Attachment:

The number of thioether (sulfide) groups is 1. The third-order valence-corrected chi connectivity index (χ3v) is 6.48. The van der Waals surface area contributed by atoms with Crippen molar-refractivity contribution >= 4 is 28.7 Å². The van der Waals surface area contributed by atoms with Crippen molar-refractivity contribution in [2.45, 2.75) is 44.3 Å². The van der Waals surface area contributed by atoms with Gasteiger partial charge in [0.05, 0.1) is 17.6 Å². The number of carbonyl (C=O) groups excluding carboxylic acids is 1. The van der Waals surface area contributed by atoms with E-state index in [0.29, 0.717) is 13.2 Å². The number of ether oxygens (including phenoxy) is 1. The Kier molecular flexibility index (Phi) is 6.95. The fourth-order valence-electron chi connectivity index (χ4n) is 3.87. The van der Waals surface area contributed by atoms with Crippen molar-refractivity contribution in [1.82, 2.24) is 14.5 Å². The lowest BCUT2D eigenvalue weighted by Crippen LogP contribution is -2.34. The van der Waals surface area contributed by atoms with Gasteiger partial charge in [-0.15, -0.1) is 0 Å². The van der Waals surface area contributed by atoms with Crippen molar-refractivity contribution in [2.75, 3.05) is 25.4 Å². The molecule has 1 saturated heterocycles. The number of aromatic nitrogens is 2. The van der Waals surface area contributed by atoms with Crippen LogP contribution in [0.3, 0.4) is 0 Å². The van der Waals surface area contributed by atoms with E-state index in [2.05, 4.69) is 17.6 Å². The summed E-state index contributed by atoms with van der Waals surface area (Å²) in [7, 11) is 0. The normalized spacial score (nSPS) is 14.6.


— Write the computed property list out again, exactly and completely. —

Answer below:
The number of thioether (sulfide) groups is 1. The third-order valence-corrected chi connectivity index (χ3v) is 6.48. The van der Waals surface area contributed by atoms with Crippen molar-refractivity contribution >= 4 is 28.7 Å². The van der Waals surface area contributed by atoms with Crippen molar-refractivity contribution in [2.45, 2.75) is 44.3 Å². The van der Waals surface area contributed by atoms with Gasteiger partial charge in [0.05, 0.1) is 17.6 Å². The number of carbonyl (C=O) groups excluding carboxylic acids is 1. The van der Waals surface area contributed by atoms with E-state index in [0.29, 0.717) is 13.2 Å². The number of ether oxygens (including phenoxy) is 1. The Kier molecular flexibility index (Phi) is 6.95. The fourth-order valence-electron chi connectivity index (χ4n) is 3.87. The van der Waals surface area contributed by atoms with Crippen molar-refractivity contribution in [1.82, 2.24) is 14.5 Å². The lowest BCUT2D eigenvalue weighted by Crippen LogP contribution is -2.34. The van der Waals surface area contributed by atoms with Gasteiger partial charge in [-0.15, -0.1) is 0 Å². The van der Waals surface area contributed by atoms with Crippen molar-refractivity contribution in [2.75, 3.05) is 25.4 Å². The molecule has 1 saturated heterocycles. The number of aromatic nitrogens is 2. The van der Waals surface area contributed by atoms with Crippen LogP contribution in [0.3, 0.4) is 0 Å². The van der Waals surface area contributed by atoms with E-state index in [2.05, 4.69) is 17.6 Å². The summed E-state index contributed by atoms with van der Waals surface area (Å²) in [7, 11) is 0. The normalized spacial score (nSPS) is 14.6.